Stakeholder Engagement for Service Design How service designers identify and communicate insights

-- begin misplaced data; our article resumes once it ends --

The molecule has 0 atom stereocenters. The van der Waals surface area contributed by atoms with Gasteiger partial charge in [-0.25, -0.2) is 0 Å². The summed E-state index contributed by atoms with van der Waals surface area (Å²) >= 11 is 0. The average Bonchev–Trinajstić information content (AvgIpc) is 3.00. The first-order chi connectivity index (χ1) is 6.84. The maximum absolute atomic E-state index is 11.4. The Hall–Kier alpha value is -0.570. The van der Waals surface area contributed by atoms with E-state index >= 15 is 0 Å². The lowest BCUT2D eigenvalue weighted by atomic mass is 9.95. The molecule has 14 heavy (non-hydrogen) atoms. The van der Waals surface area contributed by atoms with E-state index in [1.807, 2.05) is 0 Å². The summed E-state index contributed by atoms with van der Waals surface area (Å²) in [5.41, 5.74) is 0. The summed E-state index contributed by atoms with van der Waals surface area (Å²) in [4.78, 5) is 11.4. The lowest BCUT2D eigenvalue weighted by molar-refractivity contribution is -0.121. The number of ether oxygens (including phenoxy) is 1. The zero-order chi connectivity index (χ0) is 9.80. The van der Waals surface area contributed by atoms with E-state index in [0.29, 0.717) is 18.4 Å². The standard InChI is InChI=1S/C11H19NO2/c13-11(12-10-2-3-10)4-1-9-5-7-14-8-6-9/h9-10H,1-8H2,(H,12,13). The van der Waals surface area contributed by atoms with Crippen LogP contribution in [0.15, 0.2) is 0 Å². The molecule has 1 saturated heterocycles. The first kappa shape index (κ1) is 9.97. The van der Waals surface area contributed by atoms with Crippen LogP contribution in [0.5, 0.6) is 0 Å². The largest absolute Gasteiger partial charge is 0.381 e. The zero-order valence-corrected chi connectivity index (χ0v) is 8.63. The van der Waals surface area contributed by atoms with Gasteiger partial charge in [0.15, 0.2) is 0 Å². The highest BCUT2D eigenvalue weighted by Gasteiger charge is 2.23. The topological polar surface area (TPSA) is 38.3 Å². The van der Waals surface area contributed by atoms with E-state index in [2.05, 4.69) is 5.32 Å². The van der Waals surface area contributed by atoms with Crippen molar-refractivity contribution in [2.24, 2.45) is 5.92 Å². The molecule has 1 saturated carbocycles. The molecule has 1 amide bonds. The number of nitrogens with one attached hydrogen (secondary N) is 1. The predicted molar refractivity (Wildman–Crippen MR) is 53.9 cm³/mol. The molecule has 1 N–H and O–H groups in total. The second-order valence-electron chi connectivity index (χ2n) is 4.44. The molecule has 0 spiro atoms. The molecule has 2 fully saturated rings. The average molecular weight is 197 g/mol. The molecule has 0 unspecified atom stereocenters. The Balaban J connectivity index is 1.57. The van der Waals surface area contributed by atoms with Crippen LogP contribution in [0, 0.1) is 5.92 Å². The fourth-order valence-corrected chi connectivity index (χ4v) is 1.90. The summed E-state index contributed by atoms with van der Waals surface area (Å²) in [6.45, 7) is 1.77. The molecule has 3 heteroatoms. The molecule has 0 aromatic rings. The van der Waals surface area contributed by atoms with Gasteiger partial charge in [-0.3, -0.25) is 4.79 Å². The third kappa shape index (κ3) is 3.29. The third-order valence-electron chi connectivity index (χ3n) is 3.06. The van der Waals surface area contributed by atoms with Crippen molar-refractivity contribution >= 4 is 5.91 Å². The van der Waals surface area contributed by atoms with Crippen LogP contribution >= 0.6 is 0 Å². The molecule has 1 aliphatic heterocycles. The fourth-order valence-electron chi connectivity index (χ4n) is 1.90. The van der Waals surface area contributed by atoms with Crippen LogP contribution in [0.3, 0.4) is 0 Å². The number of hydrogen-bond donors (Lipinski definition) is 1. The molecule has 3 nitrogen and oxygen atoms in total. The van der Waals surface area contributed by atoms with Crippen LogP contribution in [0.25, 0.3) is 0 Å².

Abstract: Service design is a field emerging from the new-found interest in services as a design material by practitioners and academics of the human-centred design tradition. As such, the field can build on the knowledge from previous work in design as well as in service research. Introducing a new design material may however also introduce new challenges to practice. The research presented in this thesis investigates how the design research phase of the human-centred design process is affected by making services a design material. How users, staff and other stakeholders are involved in service design projects was studied in four studies. Two studies focused on getting a holistic view of how service designers engage stakeholders in their design research. The methods used for these two studies were interviews in one case and participatory observation in the other. The two remaining studies focused on specific aspects of the stakeholder engagement process. One compared how designers and anthropologists approach ethnography, whereas the second investigated the communicative qualities of service design visualisations. It is argued that service design is a stakeholder-centred design discipline. The tools used in service design are to a large extent borrowed from other qualitative research traditions, but design-specific tools do exist. The information gathered with the tools for stakeholder engagement is then transformed into insights through analysis and synthesis. These insights are visualised to provide easily accessible representations of service situations. The final section of the thesis identifies challenges ahead for service design practice, based on the findings of the thesis and based on existing theoretical frameworks for the discipline.
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